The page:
I feel like my life is in two chapters. There’s the pre-baby and post-baby. I love my job so much, but I didn’t think very laterally about the implications of working with filmmakers. After having my daughter and re-evaluating my priorities, I realized I really want to work with amazing filmmakers and had a strong sense of the films I want to watch and try to be in. And also, letting go of any attachment to the size of the role. I genuinely don’t need to be the lead. I don’t need to carry something.
Did you need a break?
Yes, I did. I’d been, not by choice, dissected by the media and exposed and all the things that really make it hard to be a good actor, or to be seen as characters, to disappear into something. And I always had strong and pure intentions. But it was just being swallowed up by this tabloid animal.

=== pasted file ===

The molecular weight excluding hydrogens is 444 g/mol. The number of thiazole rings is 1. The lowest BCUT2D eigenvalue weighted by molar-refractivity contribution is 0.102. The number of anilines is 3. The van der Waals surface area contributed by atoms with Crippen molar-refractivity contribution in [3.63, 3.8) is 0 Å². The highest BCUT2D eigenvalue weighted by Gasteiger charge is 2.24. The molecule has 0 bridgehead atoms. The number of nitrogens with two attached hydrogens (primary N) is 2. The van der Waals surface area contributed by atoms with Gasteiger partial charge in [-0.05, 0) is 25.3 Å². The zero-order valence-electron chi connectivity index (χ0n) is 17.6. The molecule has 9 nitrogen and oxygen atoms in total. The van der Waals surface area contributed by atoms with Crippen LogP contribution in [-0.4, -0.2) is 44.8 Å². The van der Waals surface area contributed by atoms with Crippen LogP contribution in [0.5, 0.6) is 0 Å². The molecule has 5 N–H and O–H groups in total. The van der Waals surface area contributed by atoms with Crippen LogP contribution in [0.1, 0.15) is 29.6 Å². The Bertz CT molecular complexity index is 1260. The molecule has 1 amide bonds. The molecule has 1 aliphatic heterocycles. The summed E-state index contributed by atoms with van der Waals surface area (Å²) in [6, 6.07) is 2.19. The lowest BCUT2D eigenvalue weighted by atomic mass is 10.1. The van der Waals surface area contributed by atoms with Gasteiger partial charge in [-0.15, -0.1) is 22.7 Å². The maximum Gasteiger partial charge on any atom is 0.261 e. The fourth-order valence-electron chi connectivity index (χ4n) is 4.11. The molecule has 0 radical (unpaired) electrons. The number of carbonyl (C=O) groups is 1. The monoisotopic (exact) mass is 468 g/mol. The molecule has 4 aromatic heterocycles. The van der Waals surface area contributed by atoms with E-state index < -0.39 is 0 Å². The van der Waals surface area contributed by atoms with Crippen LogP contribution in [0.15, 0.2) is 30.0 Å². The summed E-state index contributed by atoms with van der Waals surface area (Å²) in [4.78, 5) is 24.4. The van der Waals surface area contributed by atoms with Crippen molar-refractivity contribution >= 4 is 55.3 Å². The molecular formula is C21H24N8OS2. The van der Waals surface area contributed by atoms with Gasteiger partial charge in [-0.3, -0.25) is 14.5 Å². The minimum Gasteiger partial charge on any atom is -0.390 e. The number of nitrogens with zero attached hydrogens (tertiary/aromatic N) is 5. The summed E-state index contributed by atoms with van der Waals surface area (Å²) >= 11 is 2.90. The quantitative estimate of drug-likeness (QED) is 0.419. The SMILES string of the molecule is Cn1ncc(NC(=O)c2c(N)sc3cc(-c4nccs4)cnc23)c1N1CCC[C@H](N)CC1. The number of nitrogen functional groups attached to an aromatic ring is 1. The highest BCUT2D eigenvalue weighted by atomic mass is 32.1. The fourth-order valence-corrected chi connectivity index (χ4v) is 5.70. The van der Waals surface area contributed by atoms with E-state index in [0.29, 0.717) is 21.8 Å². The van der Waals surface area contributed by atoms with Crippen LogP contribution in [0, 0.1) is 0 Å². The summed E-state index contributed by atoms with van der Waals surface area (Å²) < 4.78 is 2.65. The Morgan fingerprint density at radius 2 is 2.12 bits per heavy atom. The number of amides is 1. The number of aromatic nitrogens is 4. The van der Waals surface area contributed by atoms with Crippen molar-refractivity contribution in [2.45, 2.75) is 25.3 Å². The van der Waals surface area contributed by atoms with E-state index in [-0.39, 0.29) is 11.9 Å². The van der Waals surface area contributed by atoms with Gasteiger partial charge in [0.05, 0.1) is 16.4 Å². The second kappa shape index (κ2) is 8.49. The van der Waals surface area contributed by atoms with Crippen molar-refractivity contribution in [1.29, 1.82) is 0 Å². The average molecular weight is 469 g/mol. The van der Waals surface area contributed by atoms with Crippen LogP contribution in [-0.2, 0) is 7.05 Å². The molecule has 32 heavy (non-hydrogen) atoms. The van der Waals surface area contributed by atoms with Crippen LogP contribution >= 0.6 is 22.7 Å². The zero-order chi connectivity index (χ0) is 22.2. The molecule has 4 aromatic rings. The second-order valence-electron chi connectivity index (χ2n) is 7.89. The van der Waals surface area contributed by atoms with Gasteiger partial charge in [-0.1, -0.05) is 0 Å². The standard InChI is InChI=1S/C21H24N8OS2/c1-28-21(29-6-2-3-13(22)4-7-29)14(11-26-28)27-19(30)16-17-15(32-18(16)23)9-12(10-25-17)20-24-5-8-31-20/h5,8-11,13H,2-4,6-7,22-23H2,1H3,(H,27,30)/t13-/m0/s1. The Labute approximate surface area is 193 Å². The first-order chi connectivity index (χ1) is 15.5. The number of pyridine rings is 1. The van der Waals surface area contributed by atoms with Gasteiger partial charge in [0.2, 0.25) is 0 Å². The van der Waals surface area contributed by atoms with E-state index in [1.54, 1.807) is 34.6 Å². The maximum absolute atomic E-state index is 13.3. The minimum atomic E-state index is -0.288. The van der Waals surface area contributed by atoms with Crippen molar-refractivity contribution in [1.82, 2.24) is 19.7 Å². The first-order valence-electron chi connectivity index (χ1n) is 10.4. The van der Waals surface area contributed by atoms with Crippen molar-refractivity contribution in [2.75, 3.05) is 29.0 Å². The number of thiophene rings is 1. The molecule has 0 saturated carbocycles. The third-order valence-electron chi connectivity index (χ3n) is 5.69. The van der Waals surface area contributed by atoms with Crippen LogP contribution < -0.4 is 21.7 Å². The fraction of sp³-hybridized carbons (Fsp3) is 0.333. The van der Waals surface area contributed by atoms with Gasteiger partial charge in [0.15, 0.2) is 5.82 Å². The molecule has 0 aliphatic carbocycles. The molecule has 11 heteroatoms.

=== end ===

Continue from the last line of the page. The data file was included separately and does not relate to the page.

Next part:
There seems to be different standards for men and women in Hollywood.
And in the whole world.
But in Hollywood, many actresses quit in their 20s because of all the added pressures that women must overcome.
It’s completely sexist. It’s completely imbalanced. It’s insane. I had an experience with the New York Times, where my ex-boyfriend Jude was doing a play on Broadway. They did a profile on him, and during the article referred to the fact that he had a relationship with me. The following week, the same newspaper did an article on me and referred to Jude as “a fling.” As if I was promiscuous, and all the connotations that come with that word. That’s sexism in the upper echelon of journalism. Don’t get me started. Even Channing [Tatum] says with his past of being a dancer, if that was a woman, it would be really hard to come back from that. Dancer? I mean, stripper! [Laughs.]